Respect for rich histories of the Navy Yard guides the design of a refashioned campus of creativity for retailer Urban Outfitters (URBN). Obsessively reworking traces of past productivity rebrands salvaged materials with an artistic vengeance, generating revitalizes community and ecological performance. On the civic axis to the Delaware River, URBN’s private venture becomes an extension of the public realm of Philadelphia and a well-dressed poster child for industrial redevelopment.
A sweeping rail line frames a new center for creative exchange. Hedgerows of native tree species (now two stories tall) screen the west sides of football field-long buildings, absorb and filter water no longer headed for the river.
“Since moving to the Yard, employee turnover has dropped to 11 percent and fewer sick days are being used. People feel more relaxed and happier. They feel more linked to the community and the culture of the company…
A break from the enormity of the Yard, the Delaware, huge ships nearby and jumbo jets overhead comes with being surrounded by tall, waving grasses. Curving rail lines serve as everyday runways to a cup of coffee.
SPRING HAS SPRUNG
T-shirts and bikes turn out to coast through the criss-cross of sprouting native grasses at Flagship Field. Inspired by ship hulls, reclaimed steel walls project arabesques of rail lines up into a three-dimensional cruising ground.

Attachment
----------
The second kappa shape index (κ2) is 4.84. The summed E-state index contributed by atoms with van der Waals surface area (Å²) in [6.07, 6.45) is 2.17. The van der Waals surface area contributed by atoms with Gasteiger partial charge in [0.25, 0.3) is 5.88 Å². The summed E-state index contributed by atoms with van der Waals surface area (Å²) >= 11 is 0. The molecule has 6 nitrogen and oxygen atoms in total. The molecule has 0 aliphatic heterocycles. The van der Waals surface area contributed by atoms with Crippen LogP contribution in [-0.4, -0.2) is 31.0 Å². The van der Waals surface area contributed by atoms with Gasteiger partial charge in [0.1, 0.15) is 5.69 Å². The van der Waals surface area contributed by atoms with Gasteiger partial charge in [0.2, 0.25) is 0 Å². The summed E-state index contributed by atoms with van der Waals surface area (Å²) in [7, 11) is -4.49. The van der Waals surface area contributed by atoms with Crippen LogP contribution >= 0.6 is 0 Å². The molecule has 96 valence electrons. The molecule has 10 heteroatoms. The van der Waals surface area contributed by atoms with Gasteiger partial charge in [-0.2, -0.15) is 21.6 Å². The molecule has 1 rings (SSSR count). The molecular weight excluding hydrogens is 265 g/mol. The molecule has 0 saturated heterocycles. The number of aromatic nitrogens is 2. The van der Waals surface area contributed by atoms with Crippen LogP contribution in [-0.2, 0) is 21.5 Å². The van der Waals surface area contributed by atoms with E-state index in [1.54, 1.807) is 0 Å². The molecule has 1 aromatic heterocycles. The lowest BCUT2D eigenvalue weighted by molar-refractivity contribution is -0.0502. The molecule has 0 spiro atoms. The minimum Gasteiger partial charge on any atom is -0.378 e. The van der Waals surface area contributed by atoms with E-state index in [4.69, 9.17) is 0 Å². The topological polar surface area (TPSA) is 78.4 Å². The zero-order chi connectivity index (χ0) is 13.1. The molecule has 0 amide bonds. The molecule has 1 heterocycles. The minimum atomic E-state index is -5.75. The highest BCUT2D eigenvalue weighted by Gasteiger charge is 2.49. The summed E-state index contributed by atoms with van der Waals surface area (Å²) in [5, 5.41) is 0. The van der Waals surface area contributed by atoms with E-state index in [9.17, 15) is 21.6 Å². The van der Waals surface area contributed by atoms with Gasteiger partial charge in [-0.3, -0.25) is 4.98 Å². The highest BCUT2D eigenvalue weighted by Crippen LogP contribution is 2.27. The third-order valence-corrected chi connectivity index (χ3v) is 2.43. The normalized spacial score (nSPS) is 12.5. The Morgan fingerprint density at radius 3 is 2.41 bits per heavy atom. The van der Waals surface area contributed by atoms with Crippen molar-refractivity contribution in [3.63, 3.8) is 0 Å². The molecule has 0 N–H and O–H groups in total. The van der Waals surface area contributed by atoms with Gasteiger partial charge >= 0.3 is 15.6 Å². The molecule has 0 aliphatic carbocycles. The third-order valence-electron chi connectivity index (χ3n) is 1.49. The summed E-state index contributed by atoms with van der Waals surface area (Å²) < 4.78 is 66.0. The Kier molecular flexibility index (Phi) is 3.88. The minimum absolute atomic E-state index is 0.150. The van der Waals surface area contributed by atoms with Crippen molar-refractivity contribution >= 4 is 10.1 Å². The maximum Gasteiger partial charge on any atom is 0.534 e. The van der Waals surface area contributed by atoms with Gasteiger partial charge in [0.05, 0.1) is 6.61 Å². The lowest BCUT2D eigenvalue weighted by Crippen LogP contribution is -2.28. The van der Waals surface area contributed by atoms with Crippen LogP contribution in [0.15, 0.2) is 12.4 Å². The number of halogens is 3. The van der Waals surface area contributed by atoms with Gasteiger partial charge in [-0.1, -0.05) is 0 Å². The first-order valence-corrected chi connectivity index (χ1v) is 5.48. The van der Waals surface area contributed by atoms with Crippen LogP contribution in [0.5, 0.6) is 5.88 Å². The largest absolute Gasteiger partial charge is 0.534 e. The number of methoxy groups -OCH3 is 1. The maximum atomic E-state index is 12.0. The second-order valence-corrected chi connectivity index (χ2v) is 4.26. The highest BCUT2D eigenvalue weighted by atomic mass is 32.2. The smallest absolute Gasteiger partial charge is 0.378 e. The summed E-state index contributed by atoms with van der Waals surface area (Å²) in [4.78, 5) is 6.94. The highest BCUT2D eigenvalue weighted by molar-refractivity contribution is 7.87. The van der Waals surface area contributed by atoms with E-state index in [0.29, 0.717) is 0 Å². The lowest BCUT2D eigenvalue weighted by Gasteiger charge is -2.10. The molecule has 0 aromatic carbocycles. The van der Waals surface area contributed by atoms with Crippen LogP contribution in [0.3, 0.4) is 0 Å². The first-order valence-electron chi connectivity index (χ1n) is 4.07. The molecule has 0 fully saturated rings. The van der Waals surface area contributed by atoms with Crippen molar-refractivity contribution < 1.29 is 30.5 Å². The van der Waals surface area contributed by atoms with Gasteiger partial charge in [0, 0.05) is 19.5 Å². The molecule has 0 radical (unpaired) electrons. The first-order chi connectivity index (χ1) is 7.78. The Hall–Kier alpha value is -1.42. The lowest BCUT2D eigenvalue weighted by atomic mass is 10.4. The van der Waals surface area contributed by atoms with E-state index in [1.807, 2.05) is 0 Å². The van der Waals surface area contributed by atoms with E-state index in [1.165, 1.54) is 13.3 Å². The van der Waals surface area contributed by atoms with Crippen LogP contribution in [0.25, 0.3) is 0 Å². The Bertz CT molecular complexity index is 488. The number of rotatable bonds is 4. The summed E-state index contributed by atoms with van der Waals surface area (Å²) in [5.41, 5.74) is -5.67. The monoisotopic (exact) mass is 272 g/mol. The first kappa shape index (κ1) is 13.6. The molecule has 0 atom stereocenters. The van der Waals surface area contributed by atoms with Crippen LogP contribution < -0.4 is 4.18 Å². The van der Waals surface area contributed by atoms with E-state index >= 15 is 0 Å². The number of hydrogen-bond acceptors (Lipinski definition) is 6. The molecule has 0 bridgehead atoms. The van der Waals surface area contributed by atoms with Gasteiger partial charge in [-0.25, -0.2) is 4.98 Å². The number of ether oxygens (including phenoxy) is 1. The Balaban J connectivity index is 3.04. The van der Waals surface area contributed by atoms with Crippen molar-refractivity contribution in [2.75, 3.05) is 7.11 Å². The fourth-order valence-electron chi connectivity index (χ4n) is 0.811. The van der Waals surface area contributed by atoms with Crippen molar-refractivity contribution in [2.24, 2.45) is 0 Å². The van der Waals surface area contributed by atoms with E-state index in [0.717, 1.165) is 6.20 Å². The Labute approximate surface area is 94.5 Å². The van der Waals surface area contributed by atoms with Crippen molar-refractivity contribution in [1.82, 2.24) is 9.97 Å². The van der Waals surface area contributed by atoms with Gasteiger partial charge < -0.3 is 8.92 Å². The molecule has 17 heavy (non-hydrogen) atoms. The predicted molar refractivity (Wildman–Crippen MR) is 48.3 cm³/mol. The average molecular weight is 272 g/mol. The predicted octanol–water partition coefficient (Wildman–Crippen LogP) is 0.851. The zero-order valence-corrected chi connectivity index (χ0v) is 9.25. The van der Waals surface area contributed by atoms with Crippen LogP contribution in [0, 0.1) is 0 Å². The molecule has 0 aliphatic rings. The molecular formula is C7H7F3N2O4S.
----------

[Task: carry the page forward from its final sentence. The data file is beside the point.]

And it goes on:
‘X’ MARKS THE SPOT
No design, capital ‘D’ necessary. Simply looking for what was beneath the surface was central to the design process. Ordinary materials become extra-ordinary when rediscovered. Utilitarian forms of the past do all the work.
A NEW FLEET
Opening day at Dry Dock No. 1 launches the Navy Yard’s public core where the 1800 strong URBN crew welcomes Philly residents. The site design simply unearths evidence of former production, made legible to form a new gathering place.
IS GOOD BUSINESS
…The campus has improved creative collaboration, which ultimately impacts our bottom line. It’s obviously successful – people want to come to work. What better thing could you have?” – Richard Hayne, Founder, Chairman + CEO HQ Magazine, September 2012
UP ON DECK
Standard issue concrete and recycled steel command the terrace outside the public 543 Café. The Yard’s rusty rails are joined by nautical dock edges and thick stock frames full of red brick rubble and red maples.
Overboard from No. 543 terrace, a new ecological vessel styled as an overgrown URBN logo is launched on the Delaware. With native maritime species implanted into a recycled plastic matt, the floating islands perform like a turbo-charged wetland.
Amidst the vast scale of the Navy Yard, aspiring fashion designers become immersed in fine grain of wild and wooly textures. Rough and ready black locusts along with tough native perennials create an industrial strength plant palette.